APA 6th Edition Lah, N. (2014). Instalacija "K 19" Zlatka Kopljara - upis etičkog koncepta u prostor. Ars Adriatica, (4), 399-408. Preuzeto s https://hrcak.srce.hr/130934
MLA 8th Edition Lah, Nataša. "Instalacija "K 19" Zlatka Kopljara - upis etičkog koncepta u prostor." Ars Adriatica, vol. , br. 4, 2014, str. 399-408. https://hrcak.srce.hr/130934. Citirano 29.11.2020.
Chicago 17th Edition Lah, Nataša. "Instalacija "K 19" Zlatka Kopljara - upis etičkog koncepta u prostor." Ars Adriatica , br. 4 (2014): 399-408. https://hrcak.srce.hr/130934
Harvard Lah, N. (2014). 'Instalacija "K 19" Zlatka Kopljara - upis etičkog koncepta u prostor', Ars Adriatica, (4), str. 399-408. Preuzeto s: https://hrcak.srce.hr/130934 (Datum pristupa: 29.11.2020.)
Vancouver Lah N. Instalacija "K 19" Zlatka Kopljara - upis etičkog koncepta u prostor. Ars Adriatica [Internet]. 2014 [pristupljeno 29.11.2020.];(4):399-408. Dostupno na: https://hrcak.srce.hr/130934
IEEE N. Lah, "Instalacija "K 19" Zlatka Kopljara - upis etičkog koncepta u prostor", Ars Adriatica, vol., br. 4, str. 399-408, 2014. [Online]. Dostupno na: https://hrcak.srce.hr/130934. [Citirano: 29.11.2020.]
Sažetak The recently-created spatial installation K 19 by visual artist Zlatko Kopljar, set up in downtown Zagreb, is directed through its meaning and content towards the remembrance of Holocaust victims. The installation consists of five sculptures, which are made from the bricks originally used to build the walls of the concentration camp at Jasenovac and then re-used for the construction of post-war houses. These same bricks have now been used to create the K 19 sculptures, which have been placed on bases created from standardized Euro-pallets used in construction. Laid into horizontal courses, the bricks form vertical blocks with irregular upper surfaces, and, at the same time, place fragments of a fictitious whole in a semi-circular spatial ring of a monument-like character. The nature of the material and its description, therefore, act as signifiers for the installation K 19, while its interpretation acquired a defined field of signification, a language of context, or, simply put, a discourse. The non-material became a constituent part of the installation by being added through the symbolization inherent in its description and resulted in a “reality remade”, which sprang from the fragile foundations of an “indeterminate denotation and representation-as” with regard to the origin of its material (bricks from Jasenovac and Euro-pallets). The vulnerability of that which is represented draws its strength (growing or healing itself) from a reversible movement being performed by the meaning and content of this artwork which simultaneously travels from present time towards history and from history towards the present.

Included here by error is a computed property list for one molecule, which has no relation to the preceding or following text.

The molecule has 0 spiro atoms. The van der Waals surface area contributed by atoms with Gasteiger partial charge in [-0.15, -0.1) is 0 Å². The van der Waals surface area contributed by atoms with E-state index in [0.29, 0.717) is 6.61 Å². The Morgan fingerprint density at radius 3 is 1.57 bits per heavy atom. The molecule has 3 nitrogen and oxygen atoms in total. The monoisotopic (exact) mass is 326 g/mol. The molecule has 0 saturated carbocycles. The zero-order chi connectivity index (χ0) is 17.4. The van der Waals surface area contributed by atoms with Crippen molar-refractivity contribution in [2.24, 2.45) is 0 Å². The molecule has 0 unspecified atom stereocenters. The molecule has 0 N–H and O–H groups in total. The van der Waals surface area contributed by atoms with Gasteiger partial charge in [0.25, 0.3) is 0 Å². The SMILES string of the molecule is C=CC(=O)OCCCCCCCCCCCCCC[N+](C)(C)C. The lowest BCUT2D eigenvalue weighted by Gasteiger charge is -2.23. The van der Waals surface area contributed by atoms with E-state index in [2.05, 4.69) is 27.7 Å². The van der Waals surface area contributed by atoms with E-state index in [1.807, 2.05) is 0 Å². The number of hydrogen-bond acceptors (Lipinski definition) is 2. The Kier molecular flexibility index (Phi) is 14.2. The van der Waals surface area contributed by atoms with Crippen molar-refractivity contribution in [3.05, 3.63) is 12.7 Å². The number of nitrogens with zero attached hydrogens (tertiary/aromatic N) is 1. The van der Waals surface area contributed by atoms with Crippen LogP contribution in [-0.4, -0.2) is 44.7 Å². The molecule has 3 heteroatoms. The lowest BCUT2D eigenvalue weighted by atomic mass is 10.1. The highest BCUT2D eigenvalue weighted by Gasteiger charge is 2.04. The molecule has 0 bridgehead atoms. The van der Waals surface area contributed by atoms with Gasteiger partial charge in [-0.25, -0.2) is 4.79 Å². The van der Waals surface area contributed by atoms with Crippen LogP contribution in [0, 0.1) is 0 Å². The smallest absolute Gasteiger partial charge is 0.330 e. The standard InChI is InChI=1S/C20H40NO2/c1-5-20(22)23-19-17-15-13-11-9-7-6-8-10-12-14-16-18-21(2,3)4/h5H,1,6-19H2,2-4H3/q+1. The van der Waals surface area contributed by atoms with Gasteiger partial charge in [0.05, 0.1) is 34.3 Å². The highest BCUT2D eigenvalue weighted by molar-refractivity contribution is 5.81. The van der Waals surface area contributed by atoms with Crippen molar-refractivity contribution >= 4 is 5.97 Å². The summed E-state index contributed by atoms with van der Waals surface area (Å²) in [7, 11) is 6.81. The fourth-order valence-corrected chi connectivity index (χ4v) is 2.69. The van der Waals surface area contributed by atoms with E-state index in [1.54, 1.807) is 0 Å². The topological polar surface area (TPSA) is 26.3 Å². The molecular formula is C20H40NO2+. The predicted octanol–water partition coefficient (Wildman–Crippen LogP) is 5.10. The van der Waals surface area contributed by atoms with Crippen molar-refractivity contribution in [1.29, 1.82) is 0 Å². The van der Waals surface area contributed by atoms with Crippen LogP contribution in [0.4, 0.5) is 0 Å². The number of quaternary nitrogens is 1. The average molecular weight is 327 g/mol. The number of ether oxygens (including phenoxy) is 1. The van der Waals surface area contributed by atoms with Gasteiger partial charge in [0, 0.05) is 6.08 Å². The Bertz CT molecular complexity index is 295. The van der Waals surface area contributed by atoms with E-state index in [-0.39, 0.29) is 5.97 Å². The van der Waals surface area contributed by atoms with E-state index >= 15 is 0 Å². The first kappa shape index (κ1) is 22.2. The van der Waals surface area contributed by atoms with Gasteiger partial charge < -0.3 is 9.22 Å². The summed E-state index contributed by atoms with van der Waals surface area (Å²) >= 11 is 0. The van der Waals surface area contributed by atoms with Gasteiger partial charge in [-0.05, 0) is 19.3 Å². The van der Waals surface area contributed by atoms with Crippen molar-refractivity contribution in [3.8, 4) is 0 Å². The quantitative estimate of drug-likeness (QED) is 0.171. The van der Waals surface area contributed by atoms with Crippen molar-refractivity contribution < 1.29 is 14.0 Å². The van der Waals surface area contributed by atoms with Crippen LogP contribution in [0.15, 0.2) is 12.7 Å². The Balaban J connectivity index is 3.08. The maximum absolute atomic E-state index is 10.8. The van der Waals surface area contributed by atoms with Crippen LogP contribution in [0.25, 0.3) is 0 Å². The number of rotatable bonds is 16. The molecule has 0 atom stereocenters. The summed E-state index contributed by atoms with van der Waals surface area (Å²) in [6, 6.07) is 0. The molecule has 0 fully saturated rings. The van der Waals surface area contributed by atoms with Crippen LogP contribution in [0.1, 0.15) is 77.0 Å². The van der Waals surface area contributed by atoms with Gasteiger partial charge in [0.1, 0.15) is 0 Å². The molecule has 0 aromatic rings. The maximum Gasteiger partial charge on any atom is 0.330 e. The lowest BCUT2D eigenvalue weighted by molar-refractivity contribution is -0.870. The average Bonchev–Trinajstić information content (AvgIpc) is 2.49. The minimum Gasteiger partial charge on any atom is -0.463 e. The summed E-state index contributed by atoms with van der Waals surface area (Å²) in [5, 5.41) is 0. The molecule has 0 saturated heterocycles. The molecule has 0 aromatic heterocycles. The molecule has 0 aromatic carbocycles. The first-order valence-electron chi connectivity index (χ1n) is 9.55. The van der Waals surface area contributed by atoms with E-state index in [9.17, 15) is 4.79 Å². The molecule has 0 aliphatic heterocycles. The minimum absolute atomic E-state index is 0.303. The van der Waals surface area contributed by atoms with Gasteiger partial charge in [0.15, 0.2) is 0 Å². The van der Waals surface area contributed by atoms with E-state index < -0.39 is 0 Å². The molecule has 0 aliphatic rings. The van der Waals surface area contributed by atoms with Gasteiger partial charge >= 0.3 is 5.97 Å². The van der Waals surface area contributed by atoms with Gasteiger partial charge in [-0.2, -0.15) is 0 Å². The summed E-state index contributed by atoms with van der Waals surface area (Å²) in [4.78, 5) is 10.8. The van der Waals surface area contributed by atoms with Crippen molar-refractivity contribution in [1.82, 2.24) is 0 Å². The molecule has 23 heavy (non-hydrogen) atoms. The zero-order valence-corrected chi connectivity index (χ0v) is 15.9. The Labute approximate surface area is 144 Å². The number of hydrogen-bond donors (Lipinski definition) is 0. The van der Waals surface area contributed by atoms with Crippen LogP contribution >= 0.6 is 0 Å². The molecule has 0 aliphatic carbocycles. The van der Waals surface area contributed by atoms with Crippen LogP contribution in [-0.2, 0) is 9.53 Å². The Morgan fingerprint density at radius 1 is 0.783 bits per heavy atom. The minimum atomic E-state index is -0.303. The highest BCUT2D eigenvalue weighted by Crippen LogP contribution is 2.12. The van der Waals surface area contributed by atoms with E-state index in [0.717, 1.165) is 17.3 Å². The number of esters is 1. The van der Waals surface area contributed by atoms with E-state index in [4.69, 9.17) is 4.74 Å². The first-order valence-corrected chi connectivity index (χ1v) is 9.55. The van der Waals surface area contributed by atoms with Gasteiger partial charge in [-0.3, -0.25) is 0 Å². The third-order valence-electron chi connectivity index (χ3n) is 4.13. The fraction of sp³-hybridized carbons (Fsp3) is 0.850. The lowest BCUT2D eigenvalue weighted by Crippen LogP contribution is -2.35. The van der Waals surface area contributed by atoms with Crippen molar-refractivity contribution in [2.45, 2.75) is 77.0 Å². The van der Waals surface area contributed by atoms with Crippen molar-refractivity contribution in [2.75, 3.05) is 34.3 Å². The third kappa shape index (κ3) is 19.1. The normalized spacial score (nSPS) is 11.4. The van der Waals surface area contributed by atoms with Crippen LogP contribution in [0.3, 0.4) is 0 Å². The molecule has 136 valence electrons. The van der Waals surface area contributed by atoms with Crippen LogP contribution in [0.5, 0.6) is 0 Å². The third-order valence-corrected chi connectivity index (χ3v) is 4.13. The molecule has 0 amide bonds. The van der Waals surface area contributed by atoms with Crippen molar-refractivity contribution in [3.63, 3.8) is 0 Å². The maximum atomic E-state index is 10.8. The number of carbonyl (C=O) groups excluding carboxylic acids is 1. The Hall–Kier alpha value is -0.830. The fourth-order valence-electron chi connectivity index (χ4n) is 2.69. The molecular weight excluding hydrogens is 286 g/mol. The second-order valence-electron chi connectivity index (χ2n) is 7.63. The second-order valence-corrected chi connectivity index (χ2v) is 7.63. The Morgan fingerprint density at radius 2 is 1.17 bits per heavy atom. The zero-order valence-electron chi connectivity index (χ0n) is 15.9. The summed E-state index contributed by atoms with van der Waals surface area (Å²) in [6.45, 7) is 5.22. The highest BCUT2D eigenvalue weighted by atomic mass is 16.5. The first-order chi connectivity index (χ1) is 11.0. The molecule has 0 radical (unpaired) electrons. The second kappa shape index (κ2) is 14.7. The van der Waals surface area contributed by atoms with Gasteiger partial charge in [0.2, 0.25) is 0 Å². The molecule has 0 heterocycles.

The depiction of a memory of a concentration camp, in the symbolic context of the artwork under discussion, is a process related to a kind of documentation, but it also acts as a testimony achieved through narrative without the possibility of showing the expressed narrative itself. Starting with the observation that the installation K 19 documents a specific historical situation possessing an unrepresentable narrative, the aim of the article is to demonstrate that this does not betray the nature of the medium chosen for this artwork. The article’s theory-based argument is rooted in a number of different interpretative strategies which study the anchoring of cultural representations in artworks by considering them as ethical concepts which are inscribed in a space. Such an inscription in space, having found a newly-created habitat, generates geographical categories from the past which are laden with moral narratives as their points of origin. Through this, the connection between cognitive mapping and contemporary art functions as a link between artistic practices and moral geography based on the fact that certain people, things and practices belong in certain spaces, places and landscapes, and not in others. Moral geography, therefore, obliges us to understand and theorize interrelationships between geographical, social and cultural classes. In this sense, installation K 19 does indeed render a “re-use” of the past actual, and re-contextualizes heritage through the choice of its material (bricks from Jasenovac) and in doing so finds reason and meaning for archaeology in the cultural space of a post-war “prosaic age” when people (at least in this case) used things out of existential necessity and not out of the desire to render the near past symbolical. In that respect the installation K 19 uses the heritage of a collective memory of the event, to which it refers in order to create a new conceptual synonym, and through its mourning character acquires not only the past but the spirit of the new age too. In order to recognize the artist’s individual experience of objectifying mnemopoetic perspectivism (in other words, Kopljar’s mnemopoetic approach to the creation of installation K 19) through the reversible signifying process, in the collective experience of the conceptualization of heritage, one requires intersubjective representations. This is because art and its own mnemopoetic perspectivism is rooted in collective thought while memory restores the integrity to the “commonplace ability to think and remember”. Through this, thought and memory represent our rootedness in time which, unlike moral geographies, is confirmed through a communion with “mobile people” who do not need to cohabit with us in the same space nor be provided with the same ideological patterns that became entrenched as customs inside the narrow territorial and mental boundaries of sedentary cultures. In this sense, it is possible to answer the question about the encounter between subjective and collective memory in an artwork only in a remade reality of an interpretation, that is, in a “secondary discourse of commentary” which opens up a new context for the understanding of the old world. By encouraging the meeting between “the seen and the read” as the meeting between “the visible and the expressible”, the article points to the effects of fictionalization and theatricalization which are present in this installation. Without corrupting testimonial aspects of a (bygone) reality, they help it become manifest in communication with the world. The article’s conclusion congratulates the artist’s mnemopoetic strategies and highlights the encounter of the installation with the world, together with its fictitious elements (the reversible narrative of its content) and theatricalization, as an inscription of an ethical concept in space, and, by this, encourages the encounter between “the seen and the read”, and between “the visible and the expressible”, as if it were possible still.